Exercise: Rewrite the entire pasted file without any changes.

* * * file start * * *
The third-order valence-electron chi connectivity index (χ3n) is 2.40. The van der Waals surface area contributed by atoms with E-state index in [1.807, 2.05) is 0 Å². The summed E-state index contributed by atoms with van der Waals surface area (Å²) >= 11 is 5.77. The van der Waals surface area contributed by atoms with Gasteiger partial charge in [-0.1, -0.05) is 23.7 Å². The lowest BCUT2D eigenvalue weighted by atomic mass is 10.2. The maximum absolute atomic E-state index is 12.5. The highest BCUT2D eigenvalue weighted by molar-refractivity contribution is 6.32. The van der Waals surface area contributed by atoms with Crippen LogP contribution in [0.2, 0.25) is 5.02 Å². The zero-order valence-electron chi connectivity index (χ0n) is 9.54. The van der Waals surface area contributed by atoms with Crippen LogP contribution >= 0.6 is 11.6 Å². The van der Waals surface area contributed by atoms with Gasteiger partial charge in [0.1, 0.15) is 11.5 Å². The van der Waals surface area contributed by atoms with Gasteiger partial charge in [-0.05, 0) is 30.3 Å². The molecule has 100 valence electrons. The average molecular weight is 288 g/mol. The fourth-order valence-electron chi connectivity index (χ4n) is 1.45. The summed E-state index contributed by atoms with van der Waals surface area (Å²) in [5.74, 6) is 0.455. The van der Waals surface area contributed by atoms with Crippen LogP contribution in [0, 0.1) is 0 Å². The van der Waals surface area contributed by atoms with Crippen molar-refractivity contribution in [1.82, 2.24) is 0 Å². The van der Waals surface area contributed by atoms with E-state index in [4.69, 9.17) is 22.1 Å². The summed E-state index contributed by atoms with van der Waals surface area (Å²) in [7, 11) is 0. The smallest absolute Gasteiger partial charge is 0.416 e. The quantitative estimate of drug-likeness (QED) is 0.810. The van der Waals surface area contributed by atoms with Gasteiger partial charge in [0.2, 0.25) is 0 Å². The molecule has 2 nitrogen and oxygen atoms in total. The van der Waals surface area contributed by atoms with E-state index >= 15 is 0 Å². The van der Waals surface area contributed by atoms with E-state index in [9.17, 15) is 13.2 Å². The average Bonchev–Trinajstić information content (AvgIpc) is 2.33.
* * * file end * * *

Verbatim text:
The third-order valence-electron chi connectivity index (χ3n) is 2.40. The van der Waals surface area contributed by atoms with E-state index in [1.807, 2.05) is 0 Å². The summed E-state index contributed by atoms with van der Waals surface area (Å²) >= 11 is 5.77. The van der Waals surface area contributed by atoms with Gasteiger partial charge in [-0.1, -0.05) is 23.7 Å². The lowest BCUT2D eigenvalue weighted by atomic mass is 10.2. The maximum absolute atomic E-state index is 12.5. The highest BCUT2D eigenvalue weighted by molar-refractivity contribution is 6.32. The van der Waals surface area contributed by atoms with Crippen LogP contribution in [0.2, 0.25) is 5.02 Å². The zero-order valence-electron chi connectivity index (χ0n) is 9.54. The van der Waals surface area contributed by atoms with Crippen LogP contribution >= 0.6 is 11.6 Å². The van der Waals surface area contributed by atoms with Gasteiger partial charge in [0.1, 0.15) is 11.5 Å². The van der Waals surface area contributed by atoms with Gasteiger partial charge in [-0.05, 0) is 30.3 Å². The molecule has 100 valence electrons. The average molecular weight is 288 g/mol. The fourth-order valence-electron chi connectivity index (χ4n) is 1.45. The summed E-state index contributed by atoms with van der Waals surface area (Å²) in [5.74, 6) is 0.455. The van der Waals surface area contributed by atoms with Crippen LogP contribution in [0, 0.1) is 0 Å². The van der Waals surface area contributed by atoms with Crippen molar-refractivity contribution in [1.82, 2.24) is 0 Å². The van der Waals surface area contributed by atoms with E-state index in [4.69, 9.17) is 22.1 Å². The summed E-state index contributed by atoms with van der Waals surface area (Å²) in [7, 11) is 0. The smallest absolute Gasteiger partial charge is 0.416 e. The quantitative estimate of drug-likeness (QED) is 0.810. The van der Waals surface area contributed by atoms with Gasteiger partial charge in [0.2, 0.25) is 0 Å². The molecule has 2 nitrogen and oxygen atoms in total. The van der Waals surface area contributed by atoms with E-state index >= 15 is 0 Å². The van der Waals surface area contributed by atoms with E-state index in [9.17, 15) is 13.2 Å². The average Bonchev–Trinajstić information content (AvgIpc) is 2.33.